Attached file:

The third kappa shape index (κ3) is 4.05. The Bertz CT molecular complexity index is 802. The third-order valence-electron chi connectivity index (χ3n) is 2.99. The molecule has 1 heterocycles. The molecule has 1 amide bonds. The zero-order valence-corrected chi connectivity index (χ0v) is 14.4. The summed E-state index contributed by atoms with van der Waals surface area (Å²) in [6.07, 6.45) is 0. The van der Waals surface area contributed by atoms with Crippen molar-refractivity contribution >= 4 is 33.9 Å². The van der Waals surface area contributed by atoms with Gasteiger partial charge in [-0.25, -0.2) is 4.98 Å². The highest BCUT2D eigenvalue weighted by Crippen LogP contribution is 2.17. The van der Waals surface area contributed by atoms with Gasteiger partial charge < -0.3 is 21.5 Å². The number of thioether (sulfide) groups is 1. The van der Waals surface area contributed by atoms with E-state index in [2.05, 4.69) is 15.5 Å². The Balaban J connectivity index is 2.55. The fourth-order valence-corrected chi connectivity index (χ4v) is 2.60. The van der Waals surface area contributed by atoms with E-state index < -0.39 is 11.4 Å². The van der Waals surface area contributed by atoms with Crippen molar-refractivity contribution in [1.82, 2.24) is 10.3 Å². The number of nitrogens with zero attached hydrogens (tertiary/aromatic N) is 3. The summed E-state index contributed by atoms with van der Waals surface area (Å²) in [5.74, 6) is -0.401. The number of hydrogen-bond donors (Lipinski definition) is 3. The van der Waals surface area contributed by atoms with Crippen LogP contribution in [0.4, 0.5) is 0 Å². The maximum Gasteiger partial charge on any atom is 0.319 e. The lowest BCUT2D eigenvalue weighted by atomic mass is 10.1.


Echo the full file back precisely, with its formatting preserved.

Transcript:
The third kappa shape index (κ3) is 4.05. The Bertz CT molecular complexity index is 802. The third-order valence-electron chi connectivity index (χ3n) is 2.99. The molecule has 1 heterocycles. The molecule has 1 amide bonds. The zero-order valence-corrected chi connectivity index (χ0v) is 14.4. The summed E-state index contributed by atoms with van der Waals surface area (Å²) in [6.07, 6.45) is 0. The van der Waals surface area contributed by atoms with Crippen molar-refractivity contribution >= 4 is 33.9 Å². The van der Waals surface area contributed by atoms with Gasteiger partial charge in [-0.25, -0.2) is 4.98 Å². The highest BCUT2D eigenvalue weighted by Crippen LogP contribution is 2.17. The van der Waals surface area contributed by atoms with Gasteiger partial charge < -0.3 is 21.5 Å². The number of thioether (sulfide) groups is 1. The van der Waals surface area contributed by atoms with E-state index in [2.05, 4.69) is 15.5 Å². The Balaban J connectivity index is 2.55. The fourth-order valence-corrected chi connectivity index (χ4v) is 2.60. The van der Waals surface area contributed by atoms with E-state index < -0.39 is 11.4 Å². The van der Waals surface area contributed by atoms with Crippen molar-refractivity contribution in [1.82, 2.24) is 10.3 Å². The number of nitrogens with zero attached hydrogens (tertiary/aromatic N) is 3. The summed E-state index contributed by atoms with van der Waals surface area (Å²) in [5.74, 6) is -0.401. The number of hydrogen-bond donors (Lipinski definition) is 3. The van der Waals surface area contributed by atoms with Crippen LogP contribution in [0.4, 0.5) is 0 Å². The maximum Gasteiger partial charge on any atom is 0.319 e. The lowest BCUT2D eigenvalue weighted by atomic mass is 10.1.